Since its announcement in May 2017 at Google I/O, Android Go is something that we have all been looking forward to. In case you didn’t know, Android Go is essentially a lighter version of the Android operating system. This is so that devices with low specs and users with limited connectivity can use the latest versions of Android. It is also optimized for multilingual use.
Today, Google announced that Android Go would be made available for device manufacturers and developers. Based on the latest Android 8.1 Oreo, the lighter version of Android is designed to run on smartphones with either 512MB or 1GB of RAM.
What exactly is Android GO (Oreo Edition)?
As the name suggests, this is a less resource hungry version of Android 8.1 Oreo. It’s not exactly a fork of Android, but rather, a variant of the operating system. So this means that manufacturers will have to ensure that their devices have certain configurations set.
For starters, all devices under the Android Go platform would use the “Go” version of Google apps. These apps are much smaller in size compared to the regular versions. In fact, the app size is almost halved in some cases.
This includes the main Google app, Google Assistant, Google Maps etc. Apps such as YouTube Go have inbuilt features to download videos over Wi-Fi for those with mobile connectivity issues. Improving storage options on Android Go devices, there are also performance and storage improvements.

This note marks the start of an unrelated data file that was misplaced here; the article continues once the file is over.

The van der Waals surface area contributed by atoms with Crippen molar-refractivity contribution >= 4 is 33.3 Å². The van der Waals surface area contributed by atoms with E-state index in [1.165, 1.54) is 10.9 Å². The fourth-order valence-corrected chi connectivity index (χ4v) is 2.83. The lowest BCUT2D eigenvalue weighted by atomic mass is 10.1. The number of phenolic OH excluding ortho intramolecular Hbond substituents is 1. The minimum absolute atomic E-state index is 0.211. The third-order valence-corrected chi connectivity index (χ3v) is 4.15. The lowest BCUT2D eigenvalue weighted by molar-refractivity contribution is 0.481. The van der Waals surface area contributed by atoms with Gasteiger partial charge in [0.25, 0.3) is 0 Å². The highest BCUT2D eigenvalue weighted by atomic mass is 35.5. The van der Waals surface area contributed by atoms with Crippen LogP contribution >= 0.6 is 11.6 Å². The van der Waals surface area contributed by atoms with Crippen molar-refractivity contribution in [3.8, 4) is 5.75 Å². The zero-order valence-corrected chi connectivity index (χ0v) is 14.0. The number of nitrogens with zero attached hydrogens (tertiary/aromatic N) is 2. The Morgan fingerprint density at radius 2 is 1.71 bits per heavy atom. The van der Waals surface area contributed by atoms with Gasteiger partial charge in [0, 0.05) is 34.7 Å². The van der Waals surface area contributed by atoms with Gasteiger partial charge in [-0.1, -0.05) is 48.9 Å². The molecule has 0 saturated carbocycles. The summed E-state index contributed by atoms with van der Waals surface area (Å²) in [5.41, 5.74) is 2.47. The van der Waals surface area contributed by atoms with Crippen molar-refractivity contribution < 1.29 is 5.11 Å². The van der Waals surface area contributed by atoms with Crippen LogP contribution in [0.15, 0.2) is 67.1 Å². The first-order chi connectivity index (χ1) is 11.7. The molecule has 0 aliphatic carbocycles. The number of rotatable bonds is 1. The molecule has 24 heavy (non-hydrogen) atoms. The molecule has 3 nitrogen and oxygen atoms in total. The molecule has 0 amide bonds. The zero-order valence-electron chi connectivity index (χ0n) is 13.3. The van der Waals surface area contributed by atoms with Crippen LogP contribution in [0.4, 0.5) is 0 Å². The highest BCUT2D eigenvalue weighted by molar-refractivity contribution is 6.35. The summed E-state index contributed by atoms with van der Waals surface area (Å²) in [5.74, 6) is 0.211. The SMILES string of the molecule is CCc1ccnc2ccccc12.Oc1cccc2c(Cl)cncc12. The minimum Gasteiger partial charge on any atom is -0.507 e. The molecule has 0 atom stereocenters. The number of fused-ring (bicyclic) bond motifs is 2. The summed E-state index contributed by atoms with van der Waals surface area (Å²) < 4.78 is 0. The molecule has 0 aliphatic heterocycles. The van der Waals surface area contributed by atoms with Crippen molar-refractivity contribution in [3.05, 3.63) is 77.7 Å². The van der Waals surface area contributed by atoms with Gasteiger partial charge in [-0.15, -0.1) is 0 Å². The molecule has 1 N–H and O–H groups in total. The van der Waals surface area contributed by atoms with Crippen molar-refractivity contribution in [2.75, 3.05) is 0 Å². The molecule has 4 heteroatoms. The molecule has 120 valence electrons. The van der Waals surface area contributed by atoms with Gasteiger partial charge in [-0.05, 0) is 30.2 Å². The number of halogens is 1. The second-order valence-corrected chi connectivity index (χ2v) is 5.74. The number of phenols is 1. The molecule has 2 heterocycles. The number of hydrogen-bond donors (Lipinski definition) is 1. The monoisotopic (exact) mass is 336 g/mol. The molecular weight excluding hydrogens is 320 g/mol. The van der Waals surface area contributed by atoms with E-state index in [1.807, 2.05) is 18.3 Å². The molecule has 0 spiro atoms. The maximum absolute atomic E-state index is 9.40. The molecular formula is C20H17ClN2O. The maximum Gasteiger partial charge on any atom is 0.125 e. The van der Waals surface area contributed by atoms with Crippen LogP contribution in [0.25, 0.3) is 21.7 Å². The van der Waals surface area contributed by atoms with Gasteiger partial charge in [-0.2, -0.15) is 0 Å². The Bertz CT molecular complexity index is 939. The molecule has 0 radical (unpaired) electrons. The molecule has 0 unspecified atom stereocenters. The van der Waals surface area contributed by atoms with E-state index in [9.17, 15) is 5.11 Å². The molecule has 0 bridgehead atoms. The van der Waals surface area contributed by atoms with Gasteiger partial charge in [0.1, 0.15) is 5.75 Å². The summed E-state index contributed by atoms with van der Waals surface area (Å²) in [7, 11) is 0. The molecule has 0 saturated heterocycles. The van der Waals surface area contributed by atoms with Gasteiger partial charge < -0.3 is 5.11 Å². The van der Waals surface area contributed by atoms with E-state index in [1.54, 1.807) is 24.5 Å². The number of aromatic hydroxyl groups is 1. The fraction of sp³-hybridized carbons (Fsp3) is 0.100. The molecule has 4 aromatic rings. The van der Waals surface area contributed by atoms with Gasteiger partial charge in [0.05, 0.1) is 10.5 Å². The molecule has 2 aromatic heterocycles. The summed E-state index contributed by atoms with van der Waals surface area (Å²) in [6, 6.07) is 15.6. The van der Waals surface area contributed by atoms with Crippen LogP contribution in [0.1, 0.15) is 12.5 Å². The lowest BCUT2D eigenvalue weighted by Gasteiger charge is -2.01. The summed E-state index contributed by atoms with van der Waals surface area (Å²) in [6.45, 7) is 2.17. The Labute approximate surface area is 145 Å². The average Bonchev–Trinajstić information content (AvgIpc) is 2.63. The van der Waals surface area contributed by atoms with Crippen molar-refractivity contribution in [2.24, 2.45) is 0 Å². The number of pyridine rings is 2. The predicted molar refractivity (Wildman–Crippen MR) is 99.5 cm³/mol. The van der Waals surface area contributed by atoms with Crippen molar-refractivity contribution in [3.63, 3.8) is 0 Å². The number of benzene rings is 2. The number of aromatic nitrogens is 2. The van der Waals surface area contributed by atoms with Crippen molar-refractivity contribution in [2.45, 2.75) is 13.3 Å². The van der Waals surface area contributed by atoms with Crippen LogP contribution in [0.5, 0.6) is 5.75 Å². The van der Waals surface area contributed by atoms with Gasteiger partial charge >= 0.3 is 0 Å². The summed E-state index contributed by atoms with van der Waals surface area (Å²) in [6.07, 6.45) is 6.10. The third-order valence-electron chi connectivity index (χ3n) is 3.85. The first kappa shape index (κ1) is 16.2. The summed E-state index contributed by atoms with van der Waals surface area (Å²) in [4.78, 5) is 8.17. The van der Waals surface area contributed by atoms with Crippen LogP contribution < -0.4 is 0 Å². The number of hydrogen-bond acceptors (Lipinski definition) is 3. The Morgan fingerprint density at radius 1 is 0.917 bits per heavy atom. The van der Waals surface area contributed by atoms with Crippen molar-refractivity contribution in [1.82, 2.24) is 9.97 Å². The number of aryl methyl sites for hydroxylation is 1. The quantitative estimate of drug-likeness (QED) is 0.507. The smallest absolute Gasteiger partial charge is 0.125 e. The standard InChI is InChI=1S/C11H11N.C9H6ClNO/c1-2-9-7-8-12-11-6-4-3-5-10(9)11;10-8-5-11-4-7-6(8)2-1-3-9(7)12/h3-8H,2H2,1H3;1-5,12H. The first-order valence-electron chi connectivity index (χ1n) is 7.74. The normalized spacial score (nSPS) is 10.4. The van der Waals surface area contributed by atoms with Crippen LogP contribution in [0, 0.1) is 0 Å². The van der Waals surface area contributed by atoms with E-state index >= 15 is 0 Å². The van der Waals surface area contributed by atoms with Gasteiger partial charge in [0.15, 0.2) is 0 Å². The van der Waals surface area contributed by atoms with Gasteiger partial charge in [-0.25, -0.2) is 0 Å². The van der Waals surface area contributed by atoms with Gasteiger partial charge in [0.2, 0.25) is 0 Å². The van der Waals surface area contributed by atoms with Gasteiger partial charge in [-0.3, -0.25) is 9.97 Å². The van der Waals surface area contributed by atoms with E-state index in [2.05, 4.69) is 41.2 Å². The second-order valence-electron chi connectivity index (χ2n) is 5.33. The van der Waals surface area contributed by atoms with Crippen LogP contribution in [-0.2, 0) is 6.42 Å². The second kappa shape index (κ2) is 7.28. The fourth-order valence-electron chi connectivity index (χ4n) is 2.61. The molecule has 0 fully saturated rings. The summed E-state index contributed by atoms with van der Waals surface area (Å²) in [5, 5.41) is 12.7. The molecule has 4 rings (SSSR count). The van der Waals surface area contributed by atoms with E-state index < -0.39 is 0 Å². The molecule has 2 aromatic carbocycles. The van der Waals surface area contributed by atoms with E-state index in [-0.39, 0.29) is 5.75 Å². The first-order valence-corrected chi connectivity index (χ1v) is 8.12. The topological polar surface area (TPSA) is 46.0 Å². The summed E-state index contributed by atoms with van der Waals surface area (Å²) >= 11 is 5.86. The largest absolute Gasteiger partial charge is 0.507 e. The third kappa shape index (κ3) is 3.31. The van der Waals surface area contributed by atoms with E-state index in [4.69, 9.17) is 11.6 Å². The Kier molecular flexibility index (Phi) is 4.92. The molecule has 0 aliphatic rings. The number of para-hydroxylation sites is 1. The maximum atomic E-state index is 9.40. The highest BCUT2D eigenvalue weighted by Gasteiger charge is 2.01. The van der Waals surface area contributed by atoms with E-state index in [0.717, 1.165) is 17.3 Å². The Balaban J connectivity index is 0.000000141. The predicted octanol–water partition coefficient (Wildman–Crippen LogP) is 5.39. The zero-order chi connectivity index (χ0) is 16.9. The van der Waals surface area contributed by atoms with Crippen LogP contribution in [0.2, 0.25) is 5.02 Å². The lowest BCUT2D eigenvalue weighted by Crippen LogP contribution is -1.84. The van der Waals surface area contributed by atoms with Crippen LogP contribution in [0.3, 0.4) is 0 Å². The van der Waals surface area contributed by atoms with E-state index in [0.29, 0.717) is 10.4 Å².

This has its pros and cons as while the app is optimized to take up less storage space, it also means that the app would take a bit more time to launch. Android Go would also have the newly released Datally app inbuilt and would also run all internet traffic accessed through Google Chrome via a Google server that would reduce file sizes to save data even further.
With Files Go, which is another new app from Google you can quickly find files and get rid of any unwanted ones to free up more space. The Google App store has been modified as well. While it will still download any app on to a device, it will also highlight the apps that are designed specifically to work best on Android Go devices.
How is this different from Android One?
If you recall, Android One was where Google would partner with device manufacturers to pick and choose what specifications are included in the smartphone and then keep it up to date akin to how the Nexus and Pixel lineup of devices were.
Android Go, on the other hand, is a fully fledged release of the Android operating system from AOSP (Android Open Source Project) for any manufacturer to use. So the manufacturer themselves can pick the hardware. But what makes Android Go special is Google’s own set of apps.
When can we expect Android Go?
Well, with Android 8.1 officially launching tomorrow, we can pretty much expect Android Go to be launched alongside that as well. In terms of device availability, devices will take a bit of time so we will just have to wait and see. If you are interested in being a developer for Android Go and for the next billion users, or you want to learn more, you can click here and here.